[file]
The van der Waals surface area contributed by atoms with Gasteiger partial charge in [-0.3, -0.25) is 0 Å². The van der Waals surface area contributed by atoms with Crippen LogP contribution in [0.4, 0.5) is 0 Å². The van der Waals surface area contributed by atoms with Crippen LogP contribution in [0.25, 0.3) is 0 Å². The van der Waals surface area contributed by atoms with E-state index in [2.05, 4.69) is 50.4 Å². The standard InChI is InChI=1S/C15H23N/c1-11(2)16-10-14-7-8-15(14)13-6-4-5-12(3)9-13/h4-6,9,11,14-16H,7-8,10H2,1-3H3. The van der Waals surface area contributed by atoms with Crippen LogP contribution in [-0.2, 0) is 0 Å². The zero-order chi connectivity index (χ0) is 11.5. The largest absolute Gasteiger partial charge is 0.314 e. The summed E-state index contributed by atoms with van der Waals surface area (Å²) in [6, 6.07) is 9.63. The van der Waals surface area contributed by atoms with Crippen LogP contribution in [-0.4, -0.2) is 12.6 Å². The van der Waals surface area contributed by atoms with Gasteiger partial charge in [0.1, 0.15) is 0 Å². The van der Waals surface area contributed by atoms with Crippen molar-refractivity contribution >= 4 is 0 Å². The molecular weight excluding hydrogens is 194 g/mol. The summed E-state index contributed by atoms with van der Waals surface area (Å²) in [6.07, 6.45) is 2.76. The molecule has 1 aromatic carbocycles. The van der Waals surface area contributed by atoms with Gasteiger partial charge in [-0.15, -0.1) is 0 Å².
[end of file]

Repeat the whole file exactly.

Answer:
The van der Waals surface area contributed by atoms with Gasteiger partial charge in [-0.3, -0.25) is 0 Å². The van der Waals surface area contributed by atoms with Crippen LogP contribution in [0.4, 0.5) is 0 Å². The van der Waals surface area contributed by atoms with Crippen LogP contribution in [0.25, 0.3) is 0 Å². The van der Waals surface area contributed by atoms with E-state index in [2.05, 4.69) is 50.4 Å². The standard InChI is InChI=1S/C15H23N/c1-11(2)16-10-14-7-8-15(14)13-6-4-5-12(3)9-13/h4-6,9,11,14-16H,7-8,10H2,1-3H3. The van der Waals surface area contributed by atoms with Crippen LogP contribution in [-0.2, 0) is 0 Å². The zero-order chi connectivity index (χ0) is 11.5. The largest absolute Gasteiger partial charge is 0.314 e. The summed E-state index contributed by atoms with van der Waals surface area (Å²) in [6, 6.07) is 9.63. The van der Waals surface area contributed by atoms with Crippen LogP contribution in [-0.4, -0.2) is 12.6 Å². The van der Waals surface area contributed by atoms with Gasteiger partial charge in [0.1, 0.15) is 0 Å². The van der Waals surface area contributed by atoms with Crippen molar-refractivity contribution >= 4 is 0 Å². The molecular weight excluding hydrogens is 194 g/mol. The summed E-state index contributed by atoms with van der Waals surface area (Å²) in [6.07, 6.45) is 2.76. The molecule has 1 aromatic carbocycles. The van der Waals surface area contributed by atoms with Gasteiger partial charge in [-0.15, -0.1) is 0 Å².